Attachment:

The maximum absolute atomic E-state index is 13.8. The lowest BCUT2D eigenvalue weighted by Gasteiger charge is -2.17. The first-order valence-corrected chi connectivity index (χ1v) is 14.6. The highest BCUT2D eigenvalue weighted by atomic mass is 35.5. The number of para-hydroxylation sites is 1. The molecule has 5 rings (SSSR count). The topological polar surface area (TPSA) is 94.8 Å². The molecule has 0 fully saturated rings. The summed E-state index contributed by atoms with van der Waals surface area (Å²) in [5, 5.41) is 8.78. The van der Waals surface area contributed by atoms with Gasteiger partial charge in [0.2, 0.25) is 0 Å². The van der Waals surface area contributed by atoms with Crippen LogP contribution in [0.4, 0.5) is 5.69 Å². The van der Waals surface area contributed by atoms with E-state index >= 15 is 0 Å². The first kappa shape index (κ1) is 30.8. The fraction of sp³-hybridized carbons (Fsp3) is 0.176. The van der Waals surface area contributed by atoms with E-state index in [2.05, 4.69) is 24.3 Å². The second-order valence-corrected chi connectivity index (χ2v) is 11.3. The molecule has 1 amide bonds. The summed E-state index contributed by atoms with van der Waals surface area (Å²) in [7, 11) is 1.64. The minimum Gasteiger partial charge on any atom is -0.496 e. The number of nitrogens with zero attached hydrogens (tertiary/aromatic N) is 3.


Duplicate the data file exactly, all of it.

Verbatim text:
The maximum absolute atomic E-state index is 13.8. The lowest BCUT2D eigenvalue weighted by Gasteiger charge is -2.17. The first-order valence-corrected chi connectivity index (χ1v) is 14.6. The highest BCUT2D eigenvalue weighted by atomic mass is 35.5. The number of para-hydroxylation sites is 1. The molecule has 5 rings (SSSR count). The topological polar surface area (TPSA) is 94.8 Å². The molecule has 0 fully saturated rings. The summed E-state index contributed by atoms with van der Waals surface area (Å²) in [5, 5.41) is 8.78. The van der Waals surface area contributed by atoms with Gasteiger partial charge in [0.2, 0.25) is 0 Å². The van der Waals surface area contributed by atoms with Crippen LogP contribution in [0.4, 0.5) is 5.69 Å². The van der Waals surface area contributed by atoms with E-state index >= 15 is 0 Å². The first kappa shape index (κ1) is 30.8. The fraction of sp³-hybridized carbons (Fsp3) is 0.176. The van der Waals surface area contributed by atoms with E-state index in [2.05, 4.69) is 24.3 Å². The second-order valence-corrected chi connectivity index (χ2v) is 11.3. The molecule has 1 amide bonds. The summed E-state index contributed by atoms with van der Waals surface area (Å²) in [7, 11) is 1.64. The minimum Gasteiger partial charge on any atom is -0.496 e. The number of nitrogens with zero attached hydrogens (tertiary/aromatic N) is 3.